Closing the energy performance gap in zero carbon homes - pro-active identification, prioritisation and mitigation of causes using FMEA.
conference contributionposted on 12.01.2016, 12:06 by Colin Hobart, Derek Thomson, Andrew Dainty, Scott Fernie, Douglas Drewniak
The energy consumption of new homes in the UK routinely exceeds design predictions, in some cases by more than 100%. Work to date suggests multiple causes for this so-called “performance gap”, ranging from technical/design issues through to procurement and behavioural influences. These varied causes are often difficult to detect and may be viewed as trivial or inevitable by the parties responsible for them. Addressing these issues not only requires concurrent technical and organisational solutions, but also a means of predicting which issues are likely to be significant for a given project. In the manufacturing industry this scenario is often addressed using a methodology called Failure Mode and Effects Analysis (FMEA). Although some building component manufacturers make use of FMEA, there is little documented evidence of this technique being applied at the whole building level. In this paper we argue that FMEA is potentially well suited to addressing the energy performance gap for dwellings, but that the approach must be carefully tailored to achieve this task. The Bicester Ecotown Process Improvement Toolkit (BEPIT) research project provides a unique opportunity to develop and test this technique, by means of an iterative application of FMEA on a development of 393 true zero carbon homes. The first iteration is described in terms of both the methodological development, and the performance effect produced at project level. This learning in turn informs a discussion of the wider potential for the use of FMEA to close the energy performance gap. It is argued that the method and approach might be applicable to other building types where similar performance concerns exist.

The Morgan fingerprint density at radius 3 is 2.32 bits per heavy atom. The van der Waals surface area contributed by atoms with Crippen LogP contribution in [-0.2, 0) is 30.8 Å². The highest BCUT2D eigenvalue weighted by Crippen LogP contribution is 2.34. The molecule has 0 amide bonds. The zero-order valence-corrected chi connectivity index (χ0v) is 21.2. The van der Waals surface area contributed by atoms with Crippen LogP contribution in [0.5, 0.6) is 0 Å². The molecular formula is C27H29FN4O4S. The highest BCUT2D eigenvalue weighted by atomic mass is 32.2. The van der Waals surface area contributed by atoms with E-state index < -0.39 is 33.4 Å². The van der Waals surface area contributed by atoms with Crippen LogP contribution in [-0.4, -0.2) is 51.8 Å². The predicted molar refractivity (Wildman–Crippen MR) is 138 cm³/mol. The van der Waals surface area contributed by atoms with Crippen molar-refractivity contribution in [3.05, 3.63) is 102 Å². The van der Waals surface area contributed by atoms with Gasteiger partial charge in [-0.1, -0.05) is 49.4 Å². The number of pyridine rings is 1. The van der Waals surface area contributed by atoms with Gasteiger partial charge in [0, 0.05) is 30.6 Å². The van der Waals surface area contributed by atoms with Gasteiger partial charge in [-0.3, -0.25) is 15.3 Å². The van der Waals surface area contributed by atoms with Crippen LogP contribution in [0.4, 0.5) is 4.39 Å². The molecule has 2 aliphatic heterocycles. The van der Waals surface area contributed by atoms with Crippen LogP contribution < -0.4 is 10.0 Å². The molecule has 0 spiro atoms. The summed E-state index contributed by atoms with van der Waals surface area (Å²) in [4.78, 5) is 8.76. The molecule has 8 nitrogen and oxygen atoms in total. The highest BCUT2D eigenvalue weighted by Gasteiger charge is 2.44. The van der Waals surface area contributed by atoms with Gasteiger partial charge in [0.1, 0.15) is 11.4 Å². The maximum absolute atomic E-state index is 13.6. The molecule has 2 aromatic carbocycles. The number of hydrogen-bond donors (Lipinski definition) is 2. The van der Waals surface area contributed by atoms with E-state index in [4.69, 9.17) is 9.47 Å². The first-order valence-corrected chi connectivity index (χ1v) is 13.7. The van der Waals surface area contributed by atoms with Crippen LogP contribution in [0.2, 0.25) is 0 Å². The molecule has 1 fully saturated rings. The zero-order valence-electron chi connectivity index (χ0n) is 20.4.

- Architecture, Building and Civil Engineering